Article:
Thanks for the info. With regards to training juniors, I would offer these observations and suggestions:
Most juniors are pretty open to suggestion about how putting at a high level is "put together," so to speak. They don't have much baggage or biases or prior instruction. The way I teach putting, tempo is the foundation of touch and targeting, so that would take priority.
The big majority of juniors are far too active physically and visually and mentally on the green, so getting them to calm down (which is different from relaxing) would be a big help. It might help to get the kids to sit down at the edge of the green when you explain things to a group. To help get them to slow down, have them walk barefooted on the green at some point, perhaps putting barefooted for one half an hour or so early on in the putting lessons. The physical contact with the turf (temperature, moisture, sponginess) not only helps eliminate distractions, but trains the golfer to think on the surface about the roll of the ball across the grass. The sooner this basic focus can get encouraged, the better. Another way to get kids to slow down is to have them learn a one-second tempo by allowing a putter to swing back and forth, perhaps to a metronome, so that the timing becomes well-known. Test this by having the golfers toss and catch a golf ball at this same tempo. Also, after a certain introductory period, it would probably be a good idea to pair off the kids and have one monitor the other's tempo, and serve as a "teacher" of sorts. This responsibility role is a great method for allowing the kid to explore the concepts and actions involved for themselves, which is a method of teaching that gets deep learning pretty quick.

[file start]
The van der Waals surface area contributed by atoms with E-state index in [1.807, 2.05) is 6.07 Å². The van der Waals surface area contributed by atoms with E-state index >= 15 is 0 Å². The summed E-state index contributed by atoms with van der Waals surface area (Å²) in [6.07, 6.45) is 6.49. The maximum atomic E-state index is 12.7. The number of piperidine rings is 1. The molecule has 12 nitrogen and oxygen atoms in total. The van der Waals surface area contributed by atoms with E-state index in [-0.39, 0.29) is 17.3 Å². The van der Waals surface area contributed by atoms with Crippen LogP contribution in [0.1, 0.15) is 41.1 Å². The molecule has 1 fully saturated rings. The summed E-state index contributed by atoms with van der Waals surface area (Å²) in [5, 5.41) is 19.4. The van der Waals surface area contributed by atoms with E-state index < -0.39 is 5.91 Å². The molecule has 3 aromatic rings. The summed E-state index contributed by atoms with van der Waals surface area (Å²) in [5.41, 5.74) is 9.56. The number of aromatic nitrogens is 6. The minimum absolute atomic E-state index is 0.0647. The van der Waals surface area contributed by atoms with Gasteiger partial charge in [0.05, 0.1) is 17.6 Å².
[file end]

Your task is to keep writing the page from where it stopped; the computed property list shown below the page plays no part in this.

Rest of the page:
In terms of month-to-month, I would suggest a program that starts with tempo, and moves to distance control in straight putts. This would not especially have anything to do with putting to a hole or judging skill by sinks or misses. Typical drills are my "core putt," putting to the fringe, rabbit and hound where the golfer putts one ball and then tries to touch it with the second ball, Leadbetter's one long putt followed by as many just-short-of-the-last putts as the golfer can manage working back towards his position with any putts too long stopping the process, and perhaps the ladder drill where balls are placed at various distances out along a breaking path and then the golfer putts the nearest ball in, then the next nearest, etc. Another is placing a string behind the hole or target so that balls do not cross the string. Some drills would work with uphill and downhill slopes, and tiers, to show how these contours affect speed control. The whole process would be intended to show that distance control can be gained as a matter of tempo and targeting, so that it becomes "automatic" and "instinctive" right away, leaving twice as much mental resources for actually reading and making a good stroke and thus increasing the chances of a sink. I would accompany this module of distance control instruction with some "psychological innoculations" about expecting too much for actually sinking putts in the 15+ range, explaining that pros only make about 1 in 7 of their 20 footers, so while the intent and hope is to sink every putt, the golfer ought to feel positive about a good close miss. This way, distance control really gets salted away and is not much of a concern.
I could go on ad infinitum about each aspect of putting. But I thought it might be more helpful to give you a rough outline of what I believe are the important principles for training great putters at this stage of their lives at the DLGA. I've placed this all on a separate webpage at http://puttingzone.com/Science/juniortraining.html
. Take a look at that and then let's talk more. I really appreciate the opportunity to express my views on a subject so important to your work.
Let me know if I can be of more help.
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